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“There’s a psychological effect that even if viewers hear something they know to be false, if it’s repeated enough, they begin to categorize it in their minds as truth,” said former CNN reporter Amber Lyons.
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Former CNN Reporter: CNN Accepted
Bribes to Ignore Brutality in Bahrain
Breaking here in the US are allegations that CNN and its CNN’s international arm engaged in accepting money from oppressive Islamic nations such as Bahrain to promote flattering reporting instead of the oppression the regime has engaged in against its citizens. CNN International also denied showing a documentary about Bahrain and its oppression on its people.

According to the allegations, former Emmy winning CNN correspondent Amber Lyon blew the whistle despite being threatened of being fired by CNN management.

The story first broke by the UK’s “theGuardian” and picked up yesterday by US based, Mario Murillo Ministries presenting the bias lean of CNN’s agenda-based decisions.

Last year when the Arab Spring began and was spreading throughout the Middle East, Lyons and three other CNN crew members went to Bahrain to film a one-hour documentary depicting the use of social media and the internet by pro-democracy activists in the region. Those who spoke with Lyon’s and her crew were dealt with retaliations.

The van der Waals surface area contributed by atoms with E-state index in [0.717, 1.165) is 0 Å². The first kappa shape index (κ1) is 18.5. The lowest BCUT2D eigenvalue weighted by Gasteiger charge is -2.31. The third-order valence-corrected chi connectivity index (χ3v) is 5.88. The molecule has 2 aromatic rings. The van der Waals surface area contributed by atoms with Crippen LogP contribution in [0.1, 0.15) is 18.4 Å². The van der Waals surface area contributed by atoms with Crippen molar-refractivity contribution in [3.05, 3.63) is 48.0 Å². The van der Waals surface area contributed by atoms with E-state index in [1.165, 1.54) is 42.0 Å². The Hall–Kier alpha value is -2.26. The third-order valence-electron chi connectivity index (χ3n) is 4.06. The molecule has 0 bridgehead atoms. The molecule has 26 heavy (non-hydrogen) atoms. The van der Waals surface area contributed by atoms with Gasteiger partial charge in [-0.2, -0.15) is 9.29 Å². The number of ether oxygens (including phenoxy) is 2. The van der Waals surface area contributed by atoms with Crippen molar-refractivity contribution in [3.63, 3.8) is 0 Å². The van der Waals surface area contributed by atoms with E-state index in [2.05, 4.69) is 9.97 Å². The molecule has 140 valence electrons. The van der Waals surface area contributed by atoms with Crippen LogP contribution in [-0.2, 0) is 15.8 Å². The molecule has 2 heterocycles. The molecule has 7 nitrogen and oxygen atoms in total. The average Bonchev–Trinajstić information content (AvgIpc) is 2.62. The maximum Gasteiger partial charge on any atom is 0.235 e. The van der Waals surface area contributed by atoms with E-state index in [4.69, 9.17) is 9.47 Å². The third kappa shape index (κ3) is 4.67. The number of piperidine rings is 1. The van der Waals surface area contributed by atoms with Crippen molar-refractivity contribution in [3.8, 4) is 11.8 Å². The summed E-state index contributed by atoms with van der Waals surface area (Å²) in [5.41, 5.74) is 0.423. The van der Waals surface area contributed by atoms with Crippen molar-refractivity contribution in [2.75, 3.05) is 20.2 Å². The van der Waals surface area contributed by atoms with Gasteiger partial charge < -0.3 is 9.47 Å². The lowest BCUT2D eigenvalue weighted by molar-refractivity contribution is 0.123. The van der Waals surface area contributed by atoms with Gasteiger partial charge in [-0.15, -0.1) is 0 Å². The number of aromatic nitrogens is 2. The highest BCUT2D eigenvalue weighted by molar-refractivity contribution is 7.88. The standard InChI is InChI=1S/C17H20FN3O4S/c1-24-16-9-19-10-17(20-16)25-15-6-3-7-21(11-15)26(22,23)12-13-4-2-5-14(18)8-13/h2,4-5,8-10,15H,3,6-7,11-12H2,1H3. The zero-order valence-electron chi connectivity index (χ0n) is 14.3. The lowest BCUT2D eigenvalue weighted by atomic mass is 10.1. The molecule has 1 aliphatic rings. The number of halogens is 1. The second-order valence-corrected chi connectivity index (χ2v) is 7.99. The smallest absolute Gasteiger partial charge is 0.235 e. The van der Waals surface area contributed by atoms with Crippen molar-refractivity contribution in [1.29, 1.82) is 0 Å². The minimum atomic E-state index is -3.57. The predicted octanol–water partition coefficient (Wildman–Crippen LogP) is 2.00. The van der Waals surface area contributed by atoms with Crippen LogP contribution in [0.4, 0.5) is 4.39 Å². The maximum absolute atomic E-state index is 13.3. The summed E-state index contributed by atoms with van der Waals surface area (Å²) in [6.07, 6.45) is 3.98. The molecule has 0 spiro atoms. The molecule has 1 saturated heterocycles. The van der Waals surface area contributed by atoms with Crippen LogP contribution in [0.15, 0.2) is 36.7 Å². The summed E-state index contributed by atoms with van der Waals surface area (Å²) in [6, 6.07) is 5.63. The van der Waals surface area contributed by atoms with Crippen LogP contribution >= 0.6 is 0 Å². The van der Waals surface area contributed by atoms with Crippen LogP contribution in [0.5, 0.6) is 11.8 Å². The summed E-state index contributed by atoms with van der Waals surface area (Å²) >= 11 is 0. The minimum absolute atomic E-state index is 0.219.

Lyons and her crew were also detained and interrogated for several hours. Their photos from their cameras were destroyed by the Bahrain security forces who detained them. However, the documentary survived.

Lyons also stated that CNN International refused to air their own award-winning documentary, "iRevolution", a documentary that Lyons and her crew put together exposing Bahrain regime’s brutal suppression against pro-democracy protesters. The documentary is available on YouTube and includes the 13-minute segment focusing on Bahrain.

Lyon’s story was never widely reported here in the mainstream news media in the US In documents posted on the Internet, CNN responded to Lyon’s and Glenn Greenwald of theGuardian accusations.

In one response, CNN stated, “It was never intended to air on CNN International. It was an hour-long program about the impact of social media on the Arab Spring that was commissioned for CNN US, where it ran in June of 2011. The portion of it that concerned Bahrain lasted about 13 minutes. Despite Greenwald’s speculation about the editorial choices that are made when operating multiple networks with different audience profiles, there is nothing unusual about this programming decision.”

Lyon responded, “I was approached by numerous CNN employees, some employed by the network for decades, who told me this programming decision was suspiciously unusual. I've produced numerous pieces for CNN US that did not run on CNN International, but this was different. Other factors were at play here…Bahrain was a paying customer.”

She said that a long time executive wrote her and said, "Why would CNNi not run a documentary on the Arab Spring, arguably the biggest story of the decade? Strange, no?"

When CNN continued to deny her reports and the decision to not air the documentary on CNN International, Lyons in-part said, “CNN calls this ‘Journalism 101’. I call it ‘Propaganda 101’”...

“There’s a psychological effect that even if viewers hear something they know to be false, if it’s repeated enough, they begin to categorize it in their minds as truth,” said Lyons. “Once the pattern of CNN book-ending my work with government propaganda became inevitable, I began to wonder if it was better for the plight of Bahrain’s pro-democracy protesters if I just quit reporting on Bahrain for the network altogether."


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